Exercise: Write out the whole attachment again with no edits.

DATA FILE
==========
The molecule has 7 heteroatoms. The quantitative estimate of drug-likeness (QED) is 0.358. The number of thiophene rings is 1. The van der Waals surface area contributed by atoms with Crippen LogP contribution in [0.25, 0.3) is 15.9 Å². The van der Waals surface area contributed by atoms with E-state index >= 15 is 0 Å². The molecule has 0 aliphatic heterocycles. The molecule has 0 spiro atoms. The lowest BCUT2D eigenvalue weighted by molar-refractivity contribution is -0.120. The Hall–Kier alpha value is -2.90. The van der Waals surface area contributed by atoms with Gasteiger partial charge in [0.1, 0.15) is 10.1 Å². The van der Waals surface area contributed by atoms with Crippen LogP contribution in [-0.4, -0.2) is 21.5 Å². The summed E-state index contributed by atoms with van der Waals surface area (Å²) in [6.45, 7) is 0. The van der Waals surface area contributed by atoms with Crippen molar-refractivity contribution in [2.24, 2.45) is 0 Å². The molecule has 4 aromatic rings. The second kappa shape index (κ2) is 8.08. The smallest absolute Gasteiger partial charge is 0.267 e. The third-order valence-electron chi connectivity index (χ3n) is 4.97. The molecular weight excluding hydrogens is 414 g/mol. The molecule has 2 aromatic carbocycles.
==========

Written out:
The molecule has 7 heteroatoms. The quantitative estimate of drug-likeness (QED) is 0.358. The number of thiophene rings is 1. The van der Waals surface area contributed by atoms with Crippen LogP contribution in [0.25, 0.3) is 15.9 Å². The van der Waals surface area contributed by atoms with E-state index >= 15 is 0 Å². The molecule has 0 aliphatic heterocycles. The molecule has 0 spiro atoms. The lowest BCUT2D eigenvalue weighted by molar-refractivity contribution is -0.120. The Hall–Kier alpha value is -2.90. The van der Waals surface area contributed by atoms with Gasteiger partial charge in [0.1, 0.15) is 10.1 Å². The van der Waals surface area contributed by atoms with Crippen LogP contribution in [-0.4, -0.2) is 21.5 Å². The summed E-state index contributed by atoms with van der Waals surface area (Å²) in [6.45, 7) is 0. The van der Waals surface area contributed by atoms with Crippen molar-refractivity contribution in [2.24, 2.45) is 0 Å². The molecule has 4 aromatic rings. The second kappa shape index (κ2) is 8.08. The smallest absolute Gasteiger partial charge is 0.267 e. The third-order valence-electron chi connectivity index (χ3n) is 4.97. The molecular weight excluding hydrogens is 414 g/mol. The molecule has 2 aromatic carbocycles.